Two years since that fateful day.... After Meteor Fall, the lifestream went back into the planet. The greed and sadness was washed from the earth. All that was left was the aftermath, and the memories of those lost. People began to rebuild their lives, and homes. Midgar was deserted, and a new city called Edge emerged. Here, everyone thought they could begin again.
Then the disease came...Geostigma. With the only hope for the world also in dire sickness and grief, they knew it was time...Time for those with Jenova to take back the planet. It was time for their Reunion. A reunion to bring back the one who could destroy them all...Sephiroth.
Final Fantasy VII: Advent Children was released in 2005, in Japan in the theaters. This is the first movie made by Square-Enix, since their near death with The Spirits Within.
This movie is something to definitely behold. There is not too much left between CG films, and live films, and Advent Children pushed it even closer.
Advent Children is set to happen 2 years after the events of the original Final fantasy VII on the Playstation console. This movie is definitely for the fans of the game. If you are set to watch the film, you might want to do your homework on the game itself first. If you go into the film with no knowledge of the game's story, you might miss some of the important things.
First let's get to the visual of the film. There are very few words to describe the amount of detail and the stunning scenes in this movie. There is new, breath-taking locations, along with the familiar ones of the FFVII world. The characters are detailed all the way down to the strands of hair on their head. The facial expressions, and the movements are the closest thing to real out there. Both the Japanese and American version voice overs match almost perfectly. There is both beauty, and disaster in the film, and both are given the same care in creation, thus making it more of a believable world.
For those who want action, there is action, more action, and even more action! The action sequences in Advent Children come close to surpassing any action film I have seen recently. The battle sequences are well done, and fast paced, to keep you right on the edge of the seat. Fights such as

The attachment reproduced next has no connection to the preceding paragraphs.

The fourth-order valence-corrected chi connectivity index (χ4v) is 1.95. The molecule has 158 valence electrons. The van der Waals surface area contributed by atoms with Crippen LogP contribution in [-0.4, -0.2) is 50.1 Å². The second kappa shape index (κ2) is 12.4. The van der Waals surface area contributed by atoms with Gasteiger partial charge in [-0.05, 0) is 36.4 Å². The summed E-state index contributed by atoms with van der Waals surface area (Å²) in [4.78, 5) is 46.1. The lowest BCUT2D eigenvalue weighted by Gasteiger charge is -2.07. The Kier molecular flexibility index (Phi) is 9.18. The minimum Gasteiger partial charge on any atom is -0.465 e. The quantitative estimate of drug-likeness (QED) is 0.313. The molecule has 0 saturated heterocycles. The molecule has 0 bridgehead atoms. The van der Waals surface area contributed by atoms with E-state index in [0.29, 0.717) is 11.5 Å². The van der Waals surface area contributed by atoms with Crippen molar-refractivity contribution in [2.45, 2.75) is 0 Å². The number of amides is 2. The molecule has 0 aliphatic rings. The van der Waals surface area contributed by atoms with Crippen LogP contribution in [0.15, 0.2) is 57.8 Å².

Tifa and Loz's are certainly in the top ranking fights of film history.
The characters though are greatly handled, are given very little background, or story. But if you have played the game, you will know all there is to know about them. This is the reason it is more of a fan film, than just a movie. Without the game knowledge, you will not be so engaged with the characters as the rest of us are. But there is still enough meat between the fight scenes, to once again get involved with these guys plights again. You find that their journey has left them in a new place, with difficult tasks to conquer. You want to see everything come together, and them to triumph once again.
The music was just as lavish as the original game. The infamous One-Winged Angel was given a more hard rock sound, which is actually more liked than the original version. Each melody was new, and a joy to listen to, while still keeping true to the original sound track.
Advent Children also introduced us to three new antagonists, in the forms of Kadaj, Loz, and Yazoo. They were given the same malice, and hatred as the games famous villain, Sephiroth, but in different forms. Almost like they were each a part of Sephiroth's soul. At first I thought this would be too much for the film to have three villains on top of Sephiroth, but Kadaj's gang was kept on the down-low, so as not to over due Sephiroth's arrival.
You were even once again transported to the place of tears, when you finally see Aerith (Aeris) in the final scenes. It almost seemed like she was saying good bye for the final time. And it is then you see the all time first...Cloud smiles. It was worth the movie to finally see our hero rejoice.
Even if you are not a fan of the Final Fantasy series, this is still a great film to see. The visual presentation, action, and story are of great quality. It definitely shows that the CG films are becoming something to be reckoned with. Within the first week of sales in Japan, Advent Children sold 420,000 copies, which was over 90% of the issues available. It became the top seller at places like Amazon.com, and it was ranked the second highest selling video in America on the week of April 30, 2006.
There were some bad reviews for Advent Children as well, but in almost all of them, it was said that the writer never played the game. So it was a little more confusing to them.
In 2007, Advent Children collectors set was released in the US. The biggest additions to the film was the short film Last Order: Final Fantasy VII, and the novel On the Way to a Smile. Both are tie-ins to the series, but are not considered to be a part of the Compilation.
It is planned to have a Blue Ray DVD called Advent Children Pieces released by 2008. This will boast new scenes, and things taken out of the original movie. Square was quoted as saying that the Pieces version is not meant to be a extended version, but a replacement version of the original. We can only hope that they will be kind enough to give an English translation of Last Order with that release.
Overall, this is a wonderful work of art. Advent Children is for the CG film world, what Snow White and the Seven Dwarfs® was to Hollywood in 1937. If you are a fan of Final Fantasy VII, or Final Fantasy all together, you should go and get this piece of the series. If you are not a fan, try renting it first. Then see if you would like to have it for good. I am almost certain you will.